This is the landing page for the dynorphin hypothesis of schizophrenia.

Schizophrenia appears to be a condition of extreme stress with issues in stress recovery, leading to an accumulation of negative consequences. There is evidence that extreme levels of stress may be hallucinogenic via Kappa Opioid Receptor (KOR) agonizing (1) and NMDAr blocking (2, 3) mechanisms. It may be that anyone can suffer psychosis with enough prolonged stress and suffering while those with schizophrenia are more susceptible to the effects of stress, less able to recover, and there may even be genes that predispose someone to seek out stressful and nonconformist situations naturally. In this section we will look at the hallucinogenic stress mechanisms.

Dynorphin seems to be capable of binding many theories of schizophrenia together. Dynorphins are a family of endogenous opioids that primarily bind to kappa opioid receptors (KORs) (4). This article will refer to this family of endogenous opioids as dynorphin. Dynorphin is involved in stress-induced dysphoria (5), pain-induced dysphoria (32, 33), anhedonia (6), anxiety (4, 7), addiction (8, 9), depressive (4), and even psychotic effects (10, 11, 12) . Dynorphin directly blocks NMDAr (2, 3) which would produce NMDAr hypoactivity, satisfying the glutamate hypothesis of schizophrenia (13). Dynorphin also reduces glutamate release (88). Chronically elevated dopamine is thought to play a role in schizophrenia (14) and upregulates dynorphin (15), likely through interactions at D1 and NMDAr complexes (16). Dynorphin potentiates D2 receptors (17) and reduces dopamine release (18), satisfying the dopamine hypothesis of schizophrenia (14). Dynorphin is implicated in trauma (19), explaining the association of schizophrenia with trauma (20, 21, 22, 23, 24). Dynorphin mediates the effects of social defeat stress (25) and upregulates from early childhood social isolation (26), satisfying the social defeat theory of schizophrenia (30, 31). Social isolation has also been found to induce schizophrenia-like changes in animals (27, 28, 29).


The link of social defeat and schizophrenia may represent how crucial social support is for dealing with symptoms of stress, potentially from any cause. If you are persecuted, it is likely an even worse stressor because not only can you not get social support, but you have social stress and offense. The severity of symptoms in schizophrenia correlated with a lack of friends (34). Frequent interactions with friends was found to be crucial to recovery in schizophrenia, more than the self-reported quality of friendships (35), although this likely doesn’t mean that abusive friends are better than none. Social connection seems to benefit schizophrenia, even through internet forums (36). A survey found that many schizophrenics have no friends and they believe this is not a problem (37). In an experimental study, reducing loneliness was found to reduce paranoia while inducing loneliness increased paranoia (38). These findings extend to genetic correlations, as a genome-wide association study found coheritability of loneliness and schizophrenia (39). Those with schizophrenia often feel excluded due to stigma (40), so the shame of having the disorder might worsen loneliness, which could perpetuate the severity of the condition. Also to reiterate, early-life social isolation enhances the dynorphin system (26).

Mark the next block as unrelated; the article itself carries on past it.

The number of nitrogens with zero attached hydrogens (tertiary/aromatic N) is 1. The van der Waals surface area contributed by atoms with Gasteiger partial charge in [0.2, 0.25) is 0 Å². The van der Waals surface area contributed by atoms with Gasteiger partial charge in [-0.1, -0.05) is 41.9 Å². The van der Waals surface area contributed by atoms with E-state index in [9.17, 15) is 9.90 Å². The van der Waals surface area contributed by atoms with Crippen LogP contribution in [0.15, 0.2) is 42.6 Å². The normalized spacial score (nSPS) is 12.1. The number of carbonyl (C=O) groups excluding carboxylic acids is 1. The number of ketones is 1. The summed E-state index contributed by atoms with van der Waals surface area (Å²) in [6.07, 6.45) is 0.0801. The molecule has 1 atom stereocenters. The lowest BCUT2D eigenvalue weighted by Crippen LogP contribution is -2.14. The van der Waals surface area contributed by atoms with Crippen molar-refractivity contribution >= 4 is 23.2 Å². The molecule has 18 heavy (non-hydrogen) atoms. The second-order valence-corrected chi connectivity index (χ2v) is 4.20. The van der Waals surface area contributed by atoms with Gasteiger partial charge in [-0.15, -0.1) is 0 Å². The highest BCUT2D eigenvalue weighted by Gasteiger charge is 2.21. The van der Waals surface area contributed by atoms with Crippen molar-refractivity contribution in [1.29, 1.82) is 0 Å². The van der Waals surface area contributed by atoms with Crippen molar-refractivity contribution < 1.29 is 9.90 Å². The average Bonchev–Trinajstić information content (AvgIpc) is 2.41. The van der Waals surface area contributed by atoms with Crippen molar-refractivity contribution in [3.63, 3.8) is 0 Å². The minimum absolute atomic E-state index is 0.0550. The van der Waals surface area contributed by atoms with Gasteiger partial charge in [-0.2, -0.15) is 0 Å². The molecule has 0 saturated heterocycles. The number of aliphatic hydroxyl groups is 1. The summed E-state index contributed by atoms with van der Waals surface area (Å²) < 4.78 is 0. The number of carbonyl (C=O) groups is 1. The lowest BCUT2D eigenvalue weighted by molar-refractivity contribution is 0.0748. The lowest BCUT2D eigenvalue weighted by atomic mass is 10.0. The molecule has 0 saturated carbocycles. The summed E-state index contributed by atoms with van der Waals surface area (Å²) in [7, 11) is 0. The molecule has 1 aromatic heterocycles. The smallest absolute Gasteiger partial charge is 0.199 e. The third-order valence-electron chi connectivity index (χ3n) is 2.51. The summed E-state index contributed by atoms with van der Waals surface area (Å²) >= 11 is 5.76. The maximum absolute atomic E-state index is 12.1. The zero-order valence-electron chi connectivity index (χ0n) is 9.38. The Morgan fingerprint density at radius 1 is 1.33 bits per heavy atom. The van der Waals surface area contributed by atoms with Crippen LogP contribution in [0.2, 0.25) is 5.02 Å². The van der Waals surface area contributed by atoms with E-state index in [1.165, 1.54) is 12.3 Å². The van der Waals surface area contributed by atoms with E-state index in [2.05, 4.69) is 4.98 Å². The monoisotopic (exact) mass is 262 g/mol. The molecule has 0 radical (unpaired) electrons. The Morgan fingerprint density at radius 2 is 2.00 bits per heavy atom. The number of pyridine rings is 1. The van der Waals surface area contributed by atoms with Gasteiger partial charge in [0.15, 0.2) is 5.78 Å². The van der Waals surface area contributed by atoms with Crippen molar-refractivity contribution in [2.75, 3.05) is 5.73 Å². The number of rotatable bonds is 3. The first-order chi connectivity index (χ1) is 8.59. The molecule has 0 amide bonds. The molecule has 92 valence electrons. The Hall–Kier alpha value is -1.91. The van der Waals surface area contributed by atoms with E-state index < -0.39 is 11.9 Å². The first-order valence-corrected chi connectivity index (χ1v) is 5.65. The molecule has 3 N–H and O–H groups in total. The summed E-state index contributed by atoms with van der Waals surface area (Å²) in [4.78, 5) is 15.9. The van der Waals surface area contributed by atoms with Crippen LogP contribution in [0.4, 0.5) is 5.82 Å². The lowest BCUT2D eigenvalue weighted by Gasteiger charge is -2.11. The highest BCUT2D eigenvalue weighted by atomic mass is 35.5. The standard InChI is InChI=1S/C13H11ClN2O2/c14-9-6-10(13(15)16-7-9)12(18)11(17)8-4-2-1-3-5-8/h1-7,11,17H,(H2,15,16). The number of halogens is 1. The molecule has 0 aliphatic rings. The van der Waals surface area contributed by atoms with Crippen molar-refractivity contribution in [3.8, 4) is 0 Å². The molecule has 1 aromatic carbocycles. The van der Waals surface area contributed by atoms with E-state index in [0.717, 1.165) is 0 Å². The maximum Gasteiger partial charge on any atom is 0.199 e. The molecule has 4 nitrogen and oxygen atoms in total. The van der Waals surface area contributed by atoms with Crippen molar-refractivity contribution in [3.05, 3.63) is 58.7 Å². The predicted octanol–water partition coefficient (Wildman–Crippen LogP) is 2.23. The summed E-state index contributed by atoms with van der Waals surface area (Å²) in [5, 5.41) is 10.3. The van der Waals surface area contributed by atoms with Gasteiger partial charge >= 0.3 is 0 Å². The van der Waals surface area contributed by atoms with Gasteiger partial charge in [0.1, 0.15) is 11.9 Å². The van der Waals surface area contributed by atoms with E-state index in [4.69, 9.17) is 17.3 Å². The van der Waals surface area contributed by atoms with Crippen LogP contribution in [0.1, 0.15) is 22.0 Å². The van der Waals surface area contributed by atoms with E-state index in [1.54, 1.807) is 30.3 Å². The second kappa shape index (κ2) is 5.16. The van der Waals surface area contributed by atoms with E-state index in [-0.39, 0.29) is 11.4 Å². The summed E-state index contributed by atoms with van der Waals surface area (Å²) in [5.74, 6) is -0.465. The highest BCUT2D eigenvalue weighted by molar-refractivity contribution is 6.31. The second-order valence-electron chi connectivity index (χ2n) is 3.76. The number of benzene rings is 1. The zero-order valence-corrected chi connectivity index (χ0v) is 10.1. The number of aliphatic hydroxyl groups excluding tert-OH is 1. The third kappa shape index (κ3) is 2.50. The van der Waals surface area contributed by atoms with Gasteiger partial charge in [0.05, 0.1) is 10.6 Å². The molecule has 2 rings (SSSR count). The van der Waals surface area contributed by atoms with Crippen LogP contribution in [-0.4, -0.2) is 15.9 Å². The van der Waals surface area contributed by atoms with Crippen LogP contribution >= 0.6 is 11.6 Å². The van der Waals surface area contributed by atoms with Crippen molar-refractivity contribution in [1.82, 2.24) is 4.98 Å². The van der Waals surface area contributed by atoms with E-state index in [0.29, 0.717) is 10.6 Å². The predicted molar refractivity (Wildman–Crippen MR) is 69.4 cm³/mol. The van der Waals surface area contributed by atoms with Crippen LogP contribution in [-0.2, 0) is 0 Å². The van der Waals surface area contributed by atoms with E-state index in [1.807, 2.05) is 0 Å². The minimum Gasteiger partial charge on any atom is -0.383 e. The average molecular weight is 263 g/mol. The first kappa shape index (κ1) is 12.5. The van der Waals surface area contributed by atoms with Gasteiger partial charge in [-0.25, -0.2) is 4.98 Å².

Experimentally induced social threat induced paranoia (41). It may be that social exclusion, otherness, loneliness are all very stressful and hindering to stress recovery. The picture of social defeat may often begin with interest in the taboo and social deviance, which is found to occur before any psychotic symptoms in schizophrenics (42). To find a strange belief, such as flat earth theory, might ostracize oneself due to the stigma of such devious beliefs. Then as stigma and social exclusion sets in, symptoms get worse, perpetuating further exclusion. There will be no pressure to conform to normal belief systems in the absence of a normal group to conform to.

Socializing may be key to treating our stresses in life and for those who lack a social support system, they may be unable to recover and cope. Lacking a social support system may be one of the worst possible stressors when living in a society of humans. This seems to be the case with solitary confinement, which produces many schizophrenic symptoms in prisoners, including hallucinations, ideas of reference, persecutory delusions, and more (43). It seems likely that psychotic effects could emerge in anyone who is in an extremely aversive and helpless environmental condition, such as solitary confinement or torture, but those who are born with some set of genes linked to schizophrenia are more sensitive to aversive and helpless scenarios, or even more likely to find themselves in aversive and helpless living situations. This is further supported by the association found between low socioeconomic status and schizophrenia (44, 45, 46). Those with low socioeconomic status will be more likely to experience harsher living conditions, stress, and helplessness.